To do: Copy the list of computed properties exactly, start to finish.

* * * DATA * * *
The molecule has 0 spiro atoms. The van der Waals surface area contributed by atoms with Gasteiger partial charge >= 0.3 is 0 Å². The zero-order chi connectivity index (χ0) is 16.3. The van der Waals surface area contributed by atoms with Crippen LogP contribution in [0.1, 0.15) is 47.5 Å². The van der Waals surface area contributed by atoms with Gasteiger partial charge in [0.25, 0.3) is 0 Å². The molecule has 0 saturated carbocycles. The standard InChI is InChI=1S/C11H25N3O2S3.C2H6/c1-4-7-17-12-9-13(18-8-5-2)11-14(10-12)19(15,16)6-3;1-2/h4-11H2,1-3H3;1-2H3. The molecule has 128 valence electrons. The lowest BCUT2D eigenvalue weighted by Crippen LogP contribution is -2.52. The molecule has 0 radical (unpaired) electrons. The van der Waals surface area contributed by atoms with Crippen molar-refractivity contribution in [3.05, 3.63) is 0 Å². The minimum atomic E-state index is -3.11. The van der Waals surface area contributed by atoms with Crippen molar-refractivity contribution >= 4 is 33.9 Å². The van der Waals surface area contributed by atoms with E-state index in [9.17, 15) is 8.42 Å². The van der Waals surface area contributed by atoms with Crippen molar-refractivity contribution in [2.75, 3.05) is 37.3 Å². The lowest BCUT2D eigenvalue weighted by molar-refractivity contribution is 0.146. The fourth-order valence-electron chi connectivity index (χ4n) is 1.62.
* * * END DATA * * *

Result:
The molecule has 0 spiro atoms. The van der Waals surface area contributed by atoms with Gasteiger partial charge >= 0.3 is 0 Å². The zero-order chi connectivity index (χ0) is 16.3. The van der Waals surface area contributed by atoms with Crippen LogP contribution in [0.1, 0.15) is 47.5 Å². The van der Waals surface area contributed by atoms with Gasteiger partial charge in [0.25, 0.3) is 0 Å². The molecule has 0 saturated carbocycles. The standard InChI is InChI=1S/C11H25N3O2S3.C2H6/c1-4-7-17-12-9-13(18-8-5-2)11-14(10-12)19(15,16)6-3;1-2/h4-11H2,1-3H3;1-2H3. The molecule has 128 valence electrons. The lowest BCUT2D eigenvalue weighted by Crippen LogP contribution is -2.52. The molecule has 0 radical (unpaired) electrons. The van der Waals surface area contributed by atoms with Crippen molar-refractivity contribution in [3.05, 3.63) is 0 Å². The minimum atomic E-state index is -3.11. The van der Waals surface area contributed by atoms with Crippen molar-refractivity contribution >= 4 is 33.9 Å². The van der Waals surface area contributed by atoms with E-state index in [9.17, 15) is 8.42 Å². The van der Waals surface area contributed by atoms with Crippen molar-refractivity contribution in [2.75, 3.05) is 37.3 Å². The lowest BCUT2D eigenvalue weighted by molar-refractivity contribution is 0.146. The fourth-order valence-electron chi connectivity index (χ4n) is 1.62.